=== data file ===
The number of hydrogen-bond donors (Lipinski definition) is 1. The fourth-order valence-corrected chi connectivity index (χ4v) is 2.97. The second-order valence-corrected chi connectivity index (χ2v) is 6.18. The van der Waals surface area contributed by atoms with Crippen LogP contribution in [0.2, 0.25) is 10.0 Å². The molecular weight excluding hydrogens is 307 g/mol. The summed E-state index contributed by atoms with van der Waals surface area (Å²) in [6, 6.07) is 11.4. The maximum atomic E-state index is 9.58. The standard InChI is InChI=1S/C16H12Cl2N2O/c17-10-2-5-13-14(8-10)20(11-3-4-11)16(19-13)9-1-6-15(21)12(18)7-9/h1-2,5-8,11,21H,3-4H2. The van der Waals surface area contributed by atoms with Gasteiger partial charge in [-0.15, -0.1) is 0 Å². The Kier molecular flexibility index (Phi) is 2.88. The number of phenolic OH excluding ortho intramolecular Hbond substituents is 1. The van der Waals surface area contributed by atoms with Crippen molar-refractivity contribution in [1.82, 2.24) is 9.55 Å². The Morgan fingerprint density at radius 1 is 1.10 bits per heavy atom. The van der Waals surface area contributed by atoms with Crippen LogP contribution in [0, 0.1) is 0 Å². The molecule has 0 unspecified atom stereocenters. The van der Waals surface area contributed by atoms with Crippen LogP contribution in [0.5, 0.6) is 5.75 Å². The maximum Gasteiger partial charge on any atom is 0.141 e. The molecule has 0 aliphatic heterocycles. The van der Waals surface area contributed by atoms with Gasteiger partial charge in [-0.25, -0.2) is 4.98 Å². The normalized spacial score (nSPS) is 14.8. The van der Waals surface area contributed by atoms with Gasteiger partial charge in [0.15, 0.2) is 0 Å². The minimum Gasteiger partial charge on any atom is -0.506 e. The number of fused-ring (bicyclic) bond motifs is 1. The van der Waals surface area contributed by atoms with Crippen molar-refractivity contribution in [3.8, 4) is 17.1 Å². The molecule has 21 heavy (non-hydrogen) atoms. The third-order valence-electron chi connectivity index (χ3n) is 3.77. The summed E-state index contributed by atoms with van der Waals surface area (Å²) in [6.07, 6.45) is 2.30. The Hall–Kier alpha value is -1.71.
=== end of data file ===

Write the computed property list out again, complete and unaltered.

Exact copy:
The number of hydrogen-bond donors (Lipinski definition) is 1. The fourth-order valence-corrected chi connectivity index (χ4v) is 2.97. The second-order valence-corrected chi connectivity index (χ2v) is 6.18. The van der Waals surface area contributed by atoms with Crippen LogP contribution in [0.2, 0.25) is 10.0 Å². The molecular weight excluding hydrogens is 307 g/mol. The summed E-state index contributed by atoms with van der Waals surface area (Å²) in [6, 6.07) is 11.4. The maximum atomic E-state index is 9.58. The standard InChI is InChI=1S/C16H12Cl2N2O/c17-10-2-5-13-14(8-10)20(11-3-4-11)16(19-13)9-1-6-15(21)12(18)7-9/h1-2,5-8,11,21H,3-4H2. The van der Waals surface area contributed by atoms with Gasteiger partial charge in [-0.15, -0.1) is 0 Å². The Kier molecular flexibility index (Phi) is 2.88. The number of phenolic OH excluding ortho intramolecular Hbond substituents is 1. The van der Waals surface area contributed by atoms with Crippen molar-refractivity contribution in [1.82, 2.24) is 9.55 Å². The Morgan fingerprint density at radius 1 is 1.10 bits per heavy atom. The van der Waals surface area contributed by atoms with Crippen LogP contribution in [0, 0.1) is 0 Å². The molecule has 0 unspecified atom stereocenters. The van der Waals surface area contributed by atoms with Crippen LogP contribution in [0.5, 0.6) is 5.75 Å². The maximum Gasteiger partial charge on any atom is 0.141 e. The molecule has 0 aliphatic heterocycles. The van der Waals surface area contributed by atoms with Gasteiger partial charge in [-0.25, -0.2) is 4.98 Å². The normalized spacial score (nSPS) is 14.8. The van der Waals surface area contributed by atoms with Gasteiger partial charge in [0.15, 0.2) is 0 Å². The minimum Gasteiger partial charge on any atom is -0.506 e. The number of fused-ring (bicyclic) bond motifs is 1. The van der Waals surface area contributed by atoms with Crippen molar-refractivity contribution in [3.8, 4) is 17.1 Å². The molecule has 21 heavy (non-hydrogen) atoms. The third-order valence-electron chi connectivity index (χ3n) is 3.77. The summed E-state index contributed by atoms with van der Waals surface area (Å²) in [6.07, 6.45) is 2.30. The Hall–Kier alpha value is -1.71.